For Bliss, having his picture in public streets and plastered across the Internet is inconvenient at best. But after his name figures into a homicide investigation in Memphis, and with more than one troublemaker dogging his tail, he decides it’s high time to figure out what—and who—is behind these developments. The consequences of his actions from that point forward will affect not only his future, but that of Isabel/Shara as well.
The storytelling canvas on which Fusilli works in this novel and its predecessor is sprawling. Big and bendable enough to encompass thousands of miles of clothes-soiling travel, expansive secondary casts and episodes that alternate between violent, humorous, sensual and downright touching. The author seems acutely conscious of the ripple effects one action might exert upon another. Yet as twisted and digressive as his plot lines can occasionally be, Fusilli’s series isn’t so much about what’s happening in the outside world as it is about the relationship between his peripatetic protagonist and that man’s only child.
“At the heart of this series,” Fusilli explains, “is the question of whether Sam and his daughter can be a family again—whether they can be repaired or repair each other. Another question: What role will Cherry play in bringing them together or forcing them to remain apart? I see the series as having two end points on the distant horizon: Will Sam seek to avenge his wife’s murder? And will he and Pup reunite?”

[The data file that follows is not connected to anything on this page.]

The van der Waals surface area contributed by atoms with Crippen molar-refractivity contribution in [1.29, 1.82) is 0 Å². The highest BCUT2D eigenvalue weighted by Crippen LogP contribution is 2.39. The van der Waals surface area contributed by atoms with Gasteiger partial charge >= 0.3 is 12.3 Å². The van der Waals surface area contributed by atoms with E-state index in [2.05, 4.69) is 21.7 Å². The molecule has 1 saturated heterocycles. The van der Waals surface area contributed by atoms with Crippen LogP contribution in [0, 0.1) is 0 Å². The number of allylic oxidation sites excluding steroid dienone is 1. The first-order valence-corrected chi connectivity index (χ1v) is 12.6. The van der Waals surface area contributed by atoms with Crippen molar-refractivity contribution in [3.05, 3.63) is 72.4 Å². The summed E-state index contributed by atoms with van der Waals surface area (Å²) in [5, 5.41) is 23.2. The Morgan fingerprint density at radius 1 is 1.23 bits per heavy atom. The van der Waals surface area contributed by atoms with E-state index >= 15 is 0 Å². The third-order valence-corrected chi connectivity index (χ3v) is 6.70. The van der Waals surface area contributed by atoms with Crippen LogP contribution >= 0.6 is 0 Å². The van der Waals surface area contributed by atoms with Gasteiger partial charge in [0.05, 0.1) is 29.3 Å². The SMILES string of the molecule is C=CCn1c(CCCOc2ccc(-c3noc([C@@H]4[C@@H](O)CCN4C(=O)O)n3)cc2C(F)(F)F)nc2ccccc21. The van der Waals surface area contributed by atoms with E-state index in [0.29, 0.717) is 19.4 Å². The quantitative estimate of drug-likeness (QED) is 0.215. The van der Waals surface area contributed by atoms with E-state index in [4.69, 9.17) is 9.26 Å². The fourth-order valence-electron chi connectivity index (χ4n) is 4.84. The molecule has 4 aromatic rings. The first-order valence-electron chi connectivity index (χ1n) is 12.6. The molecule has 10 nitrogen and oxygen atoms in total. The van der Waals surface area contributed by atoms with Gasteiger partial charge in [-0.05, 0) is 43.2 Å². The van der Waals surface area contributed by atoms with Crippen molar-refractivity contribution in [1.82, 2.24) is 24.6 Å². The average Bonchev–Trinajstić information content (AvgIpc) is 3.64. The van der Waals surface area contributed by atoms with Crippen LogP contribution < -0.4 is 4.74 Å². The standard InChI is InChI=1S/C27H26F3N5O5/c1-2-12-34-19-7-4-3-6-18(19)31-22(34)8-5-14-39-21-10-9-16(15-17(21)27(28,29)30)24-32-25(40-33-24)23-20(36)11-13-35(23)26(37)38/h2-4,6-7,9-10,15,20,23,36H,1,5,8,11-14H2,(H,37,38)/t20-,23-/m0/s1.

That Jim Fusilli seems so jazzed to resolve these questions, and to get on with the crafting of his next book, marks a dramatic turn from where he was a few years ago—frustrated after composing four novels (concluding with 2004’s Hard, Hard City) about a New York writer-turned-private eye, Terry Orr, and ready to throw in the towel on the whole fiction-writing biz. It was then, though, that he started concentrating on short stories, and eventually came up with a novel unlike those he’d previously offered: Narrows Gate, a historical tale (originally released as an audiobook) about growing up in the New Jersey area during the early-20th century and becoming involved with the mob. Fusilli calls that “the novel that changed my career.” It gave him solid footing outside the first-person narrative style of PI fiction and, as he says, helped him to “reposition myself to be a writer first, regardless of genre and even if I loved genre-writing best of all.”
Billboard Man enjoys a fitting place in crime fiction, but you can see Fusilli experimenting with the genre’s limits, and maybe his own as well. There are weaknesses here: Subplots are sometimes hard to follow, most of the male characters are cartoonish lunkheads in comparison with the multidimensional female ones, and Francis Cherry’s behavior in the last part of the story doesn’t always make sense (or perhaps it will only be explained in the sequel). Nonetheless, Donnie Bliss’ deliberate evolution as a loner, the humor that leavens this yarn, and the way Fusilli seeks a leanness of prose without wholly abandoning innovative imagery all lend depth to what’s shaping up to be Fusilli’s comeback series. Stick out a thumb, hop on board and then hold on tight.